After making his name and fortune in radio as founder of broadcasting giant Westwood One, Norm Pattiz is now an evangelist for podcasts – and radio broadcasters are starting to convert.
Pattiz sold a 30 percent stake in his podcast hosting company Podcast One to Hubbard Radio earlier this month, just the latest example of an old-media company hopping aboard the new-media train – before they get run over by it.
The radio station owner in St. Paul, Minn., bought the stake for $12 million, according to a source close to the deal, valuing Beverly Hills’ Podcast One at $40 million. That deal came 10 days after another traditional media company, E.W. Scripps, bought Hollywood podcasting network Midroll Media for an undisclosed amount, rumored to be around $40 million.
Pattiz said both deals confirm what he’s been preaching since founding Podcast One in 2012.
“I’ve been saying the radio business ought to embrace new platforms in order to put the industry in a continuing growth pattern and now there’s a great deal of interest in on-demand audio,” he said. “People have seen what companies like Midroll and us are doing, how advertisers have jumped on board and they recognize the great opportunities in this area of the media.”
Podcasts are audio shows broadcast on the Internet that listeners can download or stream, consuming them whenever they wish. Podcast One has a stable of 200 shows and makes money by selling ads across that network, sharing revenue with podcast programmers.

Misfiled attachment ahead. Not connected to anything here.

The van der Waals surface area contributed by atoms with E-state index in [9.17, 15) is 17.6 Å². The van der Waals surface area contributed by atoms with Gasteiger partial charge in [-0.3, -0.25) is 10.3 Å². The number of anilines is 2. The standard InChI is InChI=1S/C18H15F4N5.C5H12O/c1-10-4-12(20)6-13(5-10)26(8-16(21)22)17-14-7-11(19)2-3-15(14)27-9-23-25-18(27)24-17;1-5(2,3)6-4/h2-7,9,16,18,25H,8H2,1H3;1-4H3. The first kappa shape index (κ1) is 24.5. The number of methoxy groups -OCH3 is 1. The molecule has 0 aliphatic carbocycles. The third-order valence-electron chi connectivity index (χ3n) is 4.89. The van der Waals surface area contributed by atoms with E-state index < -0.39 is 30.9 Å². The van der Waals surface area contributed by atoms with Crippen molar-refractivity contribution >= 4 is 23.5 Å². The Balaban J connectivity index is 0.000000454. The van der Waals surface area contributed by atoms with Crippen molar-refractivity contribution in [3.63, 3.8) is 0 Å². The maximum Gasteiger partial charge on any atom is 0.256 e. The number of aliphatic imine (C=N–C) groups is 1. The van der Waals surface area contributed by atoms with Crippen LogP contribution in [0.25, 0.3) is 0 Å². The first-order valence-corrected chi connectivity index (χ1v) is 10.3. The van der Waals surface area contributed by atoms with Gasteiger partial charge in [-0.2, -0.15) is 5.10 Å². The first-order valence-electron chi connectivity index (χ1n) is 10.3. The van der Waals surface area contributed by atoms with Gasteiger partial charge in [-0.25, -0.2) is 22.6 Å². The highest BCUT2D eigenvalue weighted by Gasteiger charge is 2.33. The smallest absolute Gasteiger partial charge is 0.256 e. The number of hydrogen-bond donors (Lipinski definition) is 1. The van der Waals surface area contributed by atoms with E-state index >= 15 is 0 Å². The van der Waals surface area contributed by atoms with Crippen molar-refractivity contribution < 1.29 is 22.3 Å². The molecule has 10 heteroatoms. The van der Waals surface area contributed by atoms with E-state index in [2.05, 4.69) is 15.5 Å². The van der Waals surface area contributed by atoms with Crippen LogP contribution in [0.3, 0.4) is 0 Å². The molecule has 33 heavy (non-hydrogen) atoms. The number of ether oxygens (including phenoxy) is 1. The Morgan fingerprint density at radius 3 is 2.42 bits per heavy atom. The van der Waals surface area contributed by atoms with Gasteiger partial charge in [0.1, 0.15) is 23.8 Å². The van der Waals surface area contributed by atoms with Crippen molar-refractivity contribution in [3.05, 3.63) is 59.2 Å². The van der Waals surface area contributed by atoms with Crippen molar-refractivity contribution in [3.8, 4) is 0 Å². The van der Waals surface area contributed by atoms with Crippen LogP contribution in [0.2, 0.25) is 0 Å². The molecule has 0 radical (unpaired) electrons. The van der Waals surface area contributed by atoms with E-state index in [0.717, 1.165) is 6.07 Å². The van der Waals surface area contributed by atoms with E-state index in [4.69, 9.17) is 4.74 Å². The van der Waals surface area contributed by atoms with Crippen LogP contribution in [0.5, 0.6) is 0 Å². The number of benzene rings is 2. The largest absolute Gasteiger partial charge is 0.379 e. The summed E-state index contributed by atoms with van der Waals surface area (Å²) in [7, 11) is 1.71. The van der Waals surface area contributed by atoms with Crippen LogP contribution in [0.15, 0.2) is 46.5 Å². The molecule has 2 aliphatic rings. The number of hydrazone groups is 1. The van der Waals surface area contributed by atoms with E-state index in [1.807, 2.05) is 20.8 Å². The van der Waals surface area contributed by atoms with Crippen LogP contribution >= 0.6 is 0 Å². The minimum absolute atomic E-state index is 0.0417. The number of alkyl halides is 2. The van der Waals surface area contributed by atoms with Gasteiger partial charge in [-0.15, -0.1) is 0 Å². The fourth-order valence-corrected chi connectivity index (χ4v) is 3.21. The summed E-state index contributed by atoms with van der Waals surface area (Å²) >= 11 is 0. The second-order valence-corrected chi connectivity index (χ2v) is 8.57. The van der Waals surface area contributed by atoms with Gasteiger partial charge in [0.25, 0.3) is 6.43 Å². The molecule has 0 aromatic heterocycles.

With more consumers preferring to get their content on demand rather than tying themselves to a TV or radio broadcasting schedule, partnerships between old and new media appear to be relationships of necessity, said Jor Law, an attorney with Sherman Oaks law firm Homeier & Law, which specializes in merger and acquisition advice for media firms.
“Traditional media has now recognized the right move is to get invested with the trend toward alternative methods of content distribution instead of missing out,” he said.
Scripps and Hubbard are buying into podcasts as consumption of on-demand broadcasts has risen, with 46 million Americans listening to podcasts on a monthly basis, up from 39 million a month last year, according to a 2015 Edison Research and Triton Digital study.
Improvements in technology have played a huge part in the rise in audience figures for podcasts, Pattiz said. Years ago, podcasts had to be downloaded from the Web then uploaded to an iPod or other device. Now, they can be streamed directly to smartphones and tablets – and, in Pattiz’s case, beamed directly into his car’s stereo.